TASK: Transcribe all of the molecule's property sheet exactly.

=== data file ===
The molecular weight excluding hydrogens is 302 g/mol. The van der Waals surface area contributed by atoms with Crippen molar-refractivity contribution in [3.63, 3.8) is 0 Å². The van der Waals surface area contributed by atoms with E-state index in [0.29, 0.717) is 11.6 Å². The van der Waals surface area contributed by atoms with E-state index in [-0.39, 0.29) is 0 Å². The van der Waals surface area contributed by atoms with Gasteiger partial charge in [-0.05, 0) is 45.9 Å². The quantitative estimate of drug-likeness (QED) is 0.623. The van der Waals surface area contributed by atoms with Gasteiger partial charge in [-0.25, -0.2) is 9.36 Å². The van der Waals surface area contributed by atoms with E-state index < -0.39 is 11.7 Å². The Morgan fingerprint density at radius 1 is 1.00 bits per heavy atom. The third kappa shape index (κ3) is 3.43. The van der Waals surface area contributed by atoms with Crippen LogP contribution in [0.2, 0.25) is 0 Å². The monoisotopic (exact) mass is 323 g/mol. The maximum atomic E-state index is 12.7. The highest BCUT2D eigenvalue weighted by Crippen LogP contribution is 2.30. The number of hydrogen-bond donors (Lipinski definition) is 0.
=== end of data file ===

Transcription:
The molecular weight excluding hydrogens is 302 g/mol. The van der Waals surface area contributed by atoms with Crippen molar-refractivity contribution in [3.63, 3.8) is 0 Å². The van der Waals surface area contributed by atoms with E-state index in [0.29, 0.717) is 11.6 Å². The van der Waals surface area contributed by atoms with E-state index in [-0.39, 0.29) is 0 Å². The van der Waals surface area contributed by atoms with Gasteiger partial charge in [-0.05, 0) is 45.9 Å². The quantitative estimate of drug-likeness (QED) is 0.623. The van der Waals surface area contributed by atoms with Gasteiger partial charge in [-0.25, -0.2) is 9.36 Å². The van der Waals surface area contributed by atoms with E-state index < -0.39 is 11.7 Å². The Morgan fingerprint density at radius 1 is 1.00 bits per heavy atom. The third kappa shape index (κ3) is 3.43. The van der Waals surface area contributed by atoms with Crippen LogP contribution in [0.2, 0.25) is 0 Å². The monoisotopic (exact) mass is 323 g/mol. The maximum atomic E-state index is 12.7. The highest BCUT2D eigenvalue weighted by Crippen LogP contribution is 2.30. The number of hydrogen-bond donors (Lipinski definition) is 0.